Pause squats are my absolute favorite to perform, following my heavier sets.  If you have read any of my articles, before I also like rotating specialty bars here. I have tight shoulders that can cause me problems from squatting low bar constantly.  I prefer the safety bar for this movement as it is easier on my shoulders, but also it is far more difficult to stay upright with.  The safety bar wants to pull you down, so you have to fight it on the way up to not fall forward.  If you do not have access to a safety bar this is perfectly ok to do a normal barbell paused squat.  Personally I am a much better squatter in a wider stance; it’s where I’m strongest and most comfortable.  To perform my accessory work, I choose what I am weaker at, so pause squats for me are with a high bar position, and a narrow stance.  Most squats fail when the lifter falls forward out of the hole, and this is where pause squats can correct a weakness.  There are a couple reasons for the lifter to fall forward, but one of them is lack of tightness in the upper and lower back.  The pause squat will force you to stay tight, and bring out any flaws in your technique.  When you reach the bottom of the squat do not relax, and do not let your breath out.  Take a huge breath in at the top of the movement, and hold it all the way until you come back up.  Also make sure you count for a full 3 count.  It’s best to have someone else count, if you do it yourself you will turn it into a very quick pause.  Holding heavy weight on your back in a below parallel squat is not very comfortable.  Another benefit of these is getting proper depth.  I squat as low as I possibly can as I hold the bottom, this will only strengthen your regular back squat even further, making depth even easier to reach.  On a side note you can also do these in a front squat position.  I feel paused front squats apply the most to the sport of strongman, and especially atlas stones as I outlined in my last article.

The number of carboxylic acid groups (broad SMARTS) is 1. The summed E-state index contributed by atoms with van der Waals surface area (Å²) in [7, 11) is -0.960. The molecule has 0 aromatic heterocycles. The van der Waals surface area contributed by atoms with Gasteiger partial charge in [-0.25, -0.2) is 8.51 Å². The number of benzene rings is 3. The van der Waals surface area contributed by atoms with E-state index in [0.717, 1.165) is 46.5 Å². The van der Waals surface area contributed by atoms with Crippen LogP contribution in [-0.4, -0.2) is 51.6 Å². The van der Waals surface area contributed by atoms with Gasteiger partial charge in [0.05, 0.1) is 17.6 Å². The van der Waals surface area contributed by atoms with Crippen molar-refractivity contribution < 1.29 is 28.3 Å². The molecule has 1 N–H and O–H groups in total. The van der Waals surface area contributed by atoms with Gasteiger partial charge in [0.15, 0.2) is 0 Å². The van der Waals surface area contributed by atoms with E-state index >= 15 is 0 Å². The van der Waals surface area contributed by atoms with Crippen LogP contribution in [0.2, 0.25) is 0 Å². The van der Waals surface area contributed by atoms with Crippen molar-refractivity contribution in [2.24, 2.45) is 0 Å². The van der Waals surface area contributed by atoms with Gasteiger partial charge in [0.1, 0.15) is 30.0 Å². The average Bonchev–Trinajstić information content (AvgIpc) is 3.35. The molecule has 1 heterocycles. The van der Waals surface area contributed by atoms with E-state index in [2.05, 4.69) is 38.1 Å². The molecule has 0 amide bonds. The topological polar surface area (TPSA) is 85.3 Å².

Above Parallel Pause Squats